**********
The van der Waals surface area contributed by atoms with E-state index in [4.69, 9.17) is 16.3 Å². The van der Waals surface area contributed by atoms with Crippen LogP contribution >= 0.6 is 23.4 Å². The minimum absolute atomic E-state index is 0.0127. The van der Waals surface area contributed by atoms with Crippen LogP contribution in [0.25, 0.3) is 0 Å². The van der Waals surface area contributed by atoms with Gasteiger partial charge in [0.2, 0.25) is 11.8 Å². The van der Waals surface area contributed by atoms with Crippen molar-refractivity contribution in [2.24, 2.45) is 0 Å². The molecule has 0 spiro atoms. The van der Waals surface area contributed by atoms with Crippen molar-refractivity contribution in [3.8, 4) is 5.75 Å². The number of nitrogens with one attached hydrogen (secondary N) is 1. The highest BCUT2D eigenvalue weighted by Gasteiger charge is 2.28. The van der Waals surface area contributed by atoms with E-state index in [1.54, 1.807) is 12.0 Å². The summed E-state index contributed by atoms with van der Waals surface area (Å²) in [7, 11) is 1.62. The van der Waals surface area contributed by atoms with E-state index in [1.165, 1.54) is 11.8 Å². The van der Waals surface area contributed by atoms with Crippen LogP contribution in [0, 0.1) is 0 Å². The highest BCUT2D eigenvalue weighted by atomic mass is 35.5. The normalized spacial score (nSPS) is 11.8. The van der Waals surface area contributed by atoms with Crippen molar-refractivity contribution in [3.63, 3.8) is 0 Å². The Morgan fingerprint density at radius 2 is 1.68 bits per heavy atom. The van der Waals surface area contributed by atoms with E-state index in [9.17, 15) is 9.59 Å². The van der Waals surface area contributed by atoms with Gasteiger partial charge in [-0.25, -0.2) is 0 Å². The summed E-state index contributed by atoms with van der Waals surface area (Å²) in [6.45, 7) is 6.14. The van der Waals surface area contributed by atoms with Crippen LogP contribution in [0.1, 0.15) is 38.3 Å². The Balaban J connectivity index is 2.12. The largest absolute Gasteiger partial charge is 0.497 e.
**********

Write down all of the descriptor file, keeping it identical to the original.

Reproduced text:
The van der Waals surface area contributed by atoms with E-state index in [4.69, 9.17) is 16.3 Å². The van der Waals surface area contributed by atoms with Crippen LogP contribution >= 0.6 is 23.4 Å². The minimum absolute atomic E-state index is 0.0127. The van der Waals surface area contributed by atoms with Crippen LogP contribution in [0.25, 0.3) is 0 Å². The van der Waals surface area contributed by atoms with Gasteiger partial charge in [0.2, 0.25) is 11.8 Å². The van der Waals surface area contributed by atoms with Crippen molar-refractivity contribution in [2.24, 2.45) is 0 Å². The molecule has 0 spiro atoms. The van der Waals surface area contributed by atoms with Crippen molar-refractivity contribution in [3.8, 4) is 5.75 Å². The number of nitrogens with one attached hydrogen (secondary N) is 1. The highest BCUT2D eigenvalue weighted by Gasteiger charge is 2.28. The van der Waals surface area contributed by atoms with E-state index in [1.54, 1.807) is 12.0 Å². The summed E-state index contributed by atoms with van der Waals surface area (Å²) in [7, 11) is 1.62. The van der Waals surface area contributed by atoms with E-state index in [1.165, 1.54) is 11.8 Å². The van der Waals surface area contributed by atoms with Crippen LogP contribution in [0, 0.1) is 0 Å². The highest BCUT2D eigenvalue weighted by atomic mass is 35.5. The normalized spacial score (nSPS) is 11.8. The van der Waals surface area contributed by atoms with Crippen molar-refractivity contribution in [3.63, 3.8) is 0 Å². The Morgan fingerprint density at radius 2 is 1.68 bits per heavy atom. The van der Waals surface area contributed by atoms with E-state index in [9.17, 15) is 9.59 Å². The van der Waals surface area contributed by atoms with Gasteiger partial charge in [-0.25, -0.2) is 0 Å². The summed E-state index contributed by atoms with van der Waals surface area (Å²) in [6.45, 7) is 6.14. The van der Waals surface area contributed by atoms with Crippen LogP contribution in [0.1, 0.15) is 38.3 Å². The Balaban J connectivity index is 2.12. The largest absolute Gasteiger partial charge is 0.497 e.